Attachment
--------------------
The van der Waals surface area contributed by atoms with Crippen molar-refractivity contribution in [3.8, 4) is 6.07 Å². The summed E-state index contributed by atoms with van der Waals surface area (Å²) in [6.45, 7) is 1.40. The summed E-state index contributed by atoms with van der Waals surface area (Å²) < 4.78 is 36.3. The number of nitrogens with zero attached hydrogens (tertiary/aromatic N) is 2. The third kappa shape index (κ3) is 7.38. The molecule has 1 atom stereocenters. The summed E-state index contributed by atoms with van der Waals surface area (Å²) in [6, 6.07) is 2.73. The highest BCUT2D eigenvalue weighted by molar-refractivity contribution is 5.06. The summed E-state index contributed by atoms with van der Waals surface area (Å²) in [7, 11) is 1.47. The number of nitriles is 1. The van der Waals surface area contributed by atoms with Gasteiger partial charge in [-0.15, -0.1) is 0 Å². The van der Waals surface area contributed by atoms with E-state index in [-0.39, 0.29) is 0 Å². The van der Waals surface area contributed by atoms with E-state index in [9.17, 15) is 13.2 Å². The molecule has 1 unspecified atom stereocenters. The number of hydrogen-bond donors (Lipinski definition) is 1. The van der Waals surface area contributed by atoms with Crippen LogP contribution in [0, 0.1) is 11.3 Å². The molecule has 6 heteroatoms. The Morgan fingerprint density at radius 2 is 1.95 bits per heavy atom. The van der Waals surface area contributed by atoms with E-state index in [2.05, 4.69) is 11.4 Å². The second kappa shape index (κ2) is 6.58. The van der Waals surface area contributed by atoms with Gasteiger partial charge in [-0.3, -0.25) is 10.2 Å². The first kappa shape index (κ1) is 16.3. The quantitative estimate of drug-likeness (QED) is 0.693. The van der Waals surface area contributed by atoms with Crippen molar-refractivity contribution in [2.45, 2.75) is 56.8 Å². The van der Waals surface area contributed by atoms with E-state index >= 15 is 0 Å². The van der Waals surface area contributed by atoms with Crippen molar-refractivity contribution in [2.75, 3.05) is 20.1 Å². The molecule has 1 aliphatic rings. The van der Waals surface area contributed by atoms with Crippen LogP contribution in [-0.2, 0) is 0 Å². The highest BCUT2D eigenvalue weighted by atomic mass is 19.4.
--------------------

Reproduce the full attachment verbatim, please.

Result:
The van der Waals surface area contributed by atoms with Crippen molar-refractivity contribution in [3.8, 4) is 6.07 Å². The summed E-state index contributed by atoms with van der Waals surface area (Å²) in [6.45, 7) is 1.40. The summed E-state index contributed by atoms with van der Waals surface area (Å²) < 4.78 is 36.3. The number of nitrogens with zero attached hydrogens (tertiary/aromatic N) is 2. The third kappa shape index (κ3) is 7.38. The molecule has 1 atom stereocenters. The summed E-state index contributed by atoms with van der Waals surface area (Å²) in [6, 6.07) is 2.73. The highest BCUT2D eigenvalue weighted by molar-refractivity contribution is 5.06. The summed E-state index contributed by atoms with van der Waals surface area (Å²) in [7, 11) is 1.47. The number of nitriles is 1. The van der Waals surface area contributed by atoms with Gasteiger partial charge in [-0.15, -0.1) is 0 Å². The van der Waals surface area contributed by atoms with E-state index in [-0.39, 0.29) is 0 Å². The van der Waals surface area contributed by atoms with E-state index in [9.17, 15) is 13.2 Å². The molecule has 1 unspecified atom stereocenters. The number of hydrogen-bond donors (Lipinski definition) is 1. The van der Waals surface area contributed by atoms with Crippen LogP contribution in [0, 0.1) is 11.3 Å². The molecule has 6 heteroatoms. The Morgan fingerprint density at radius 2 is 1.95 bits per heavy atom. The van der Waals surface area contributed by atoms with E-state index in [2.05, 4.69) is 11.4 Å². The second kappa shape index (κ2) is 6.58. The van der Waals surface area contributed by atoms with Gasteiger partial charge in [-0.3, -0.25) is 10.2 Å². The first kappa shape index (κ1) is 16.3. The quantitative estimate of drug-likeness (QED) is 0.693. The van der Waals surface area contributed by atoms with Crippen molar-refractivity contribution in [2.45, 2.75) is 56.8 Å². The van der Waals surface area contributed by atoms with E-state index >= 15 is 0 Å². The van der Waals surface area contributed by atoms with Crippen molar-refractivity contribution in [2.75, 3.05) is 20.1 Å². The molecule has 1 aliphatic rings. The van der Waals surface area contributed by atoms with Crippen LogP contribution in [-0.2, 0) is 0 Å². The highest BCUT2D eigenvalue weighted by atomic mass is 19.4.